The Department of Defence (Defence) seeks approval from the Committee to proceed with the Land 4502 Phase 1 Additional CH-47F Chinook facilities. The proposed works will provide shelters and supporting infrastructure for three additional CH-47F Chinook helicopters and associated staff growth for 5th Aviation Regiment at RAAF Base Townsville, Queensland.
In 2016, Defence received approval to acquire three new CH-47F Chinooks to support 5th Aviation Regiment training and operations. These CH-47F Chinooks are now in service and based at RAAF Base Townsville and are operated by the 5th Aviation Regiment.
Defence notes that the CH-47F Chinooks form an important part of the Australian Defence Forces’ (ADF) airlift continuum being able to provide the largest troop and equipment airlift of any helicopter in the ADF, and enable capability and personnel to be quickly airlifted in and out of operational areas. RAAF Base Townsville does not currently have sufficient facilities to support the additional CH-47F Chinooks.
The estimated cost of the project is $49.9 million (excluding GST).
The project was referred to the Committee on 23 August 2018.
Subject to Parliamentary approval, design activities are expected to be completed by late 2018. Construction activities are expected to commence in early 2019 and be completed in late 2020.
Conduct of the inquiry
Following referral, the inquiry was publicised on the Committee’s website and via media release.
The Committee received two submissions and two confidential submissions.
On 9 November 2018, the Committee conducted a site inspection at RAAF Base Townsville. On the same day, the Committee also conducted a public and in camera hearing. A transcript of the public hearing is available on the Committee’s website.
Need for the works
In its submission, Defence stated that following the acquisition of the three new CH-47F Chinooks, the 5th Aviation Regiment does not currently have facilities to support these additional Chinook helicopters.
Defence also noted that without the appropriate facilities the CH-47F Chinooks are exposed to the corrosive Townsville environment, there is no space for the additional personnel required and logistical support elements are not consolidated.
Defence explained that Townsville is a salt laden environment and being able to get the aircraft out of such an environment quickly was important:
If you can get an aircraft out of a salt-laden environment within about an hour and reduce the humidity below a critical point, corrosion was found by the Defence Science and Technology Group to stop.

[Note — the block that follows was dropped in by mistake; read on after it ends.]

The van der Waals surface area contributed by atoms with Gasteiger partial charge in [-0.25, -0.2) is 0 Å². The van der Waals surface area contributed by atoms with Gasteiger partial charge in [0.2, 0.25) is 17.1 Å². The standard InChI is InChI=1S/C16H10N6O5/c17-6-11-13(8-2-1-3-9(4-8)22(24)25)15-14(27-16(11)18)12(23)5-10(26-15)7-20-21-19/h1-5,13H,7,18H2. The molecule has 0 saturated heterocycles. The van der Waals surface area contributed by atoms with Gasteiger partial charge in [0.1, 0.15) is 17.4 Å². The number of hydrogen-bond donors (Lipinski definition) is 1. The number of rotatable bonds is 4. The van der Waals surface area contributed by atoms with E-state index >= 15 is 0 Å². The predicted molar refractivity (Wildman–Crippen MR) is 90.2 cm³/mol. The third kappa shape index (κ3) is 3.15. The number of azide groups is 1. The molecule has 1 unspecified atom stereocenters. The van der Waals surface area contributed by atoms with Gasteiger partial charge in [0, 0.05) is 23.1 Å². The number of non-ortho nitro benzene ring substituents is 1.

Defence noted that these factors could contribute to a reduced operational life of the capability and inefficiencies in the support elements of the CH-47F capability.
Scope of the works
The proposed project will provide facilities for three functions which directly support the new capability:
This will involve construction of new and refurbished facilities to meet the storage, security and working accommodation and infrastructure needs following the acquisition of the additional CH-47F Chinooks.
The scope of works is divided into five functional areas:
Two CH-47F Shelters. The project proposes to provide two additional CH-47F shelters that will be sited to make maximum use of existing apron and proximity to maintenance hangars; an existing shelter will house one CH-47F. The shelters are also sited and sized to provide future growth opportunities as well as use of land that would be otherwise unsuitable due to noise and airfield obstacle clearance surfaces.
Consolidation of CH-47F supply support functions. The project proposes to provide a Supply Support facility that has the same dimensions and structure as an aircraft shelter. This structure will still meet the requirements for Supply Support, but will provide future flexibility and value for money through a structure that could convert to an aircraft shelter in the future if required.
Working accommodation for additional personnel. The project proposes to make maximum use of existing buildings to meet the working accommodation requirement associated with the increase of 44 personnel. This will see minor works primarily in the Unit's Chinook Maintenance Facility (Building 804-which was delivered in 2017) as well as use of the Unit's C Squadron Headquarters (Building 802-which was refurbished in 2016) to meet this requirement.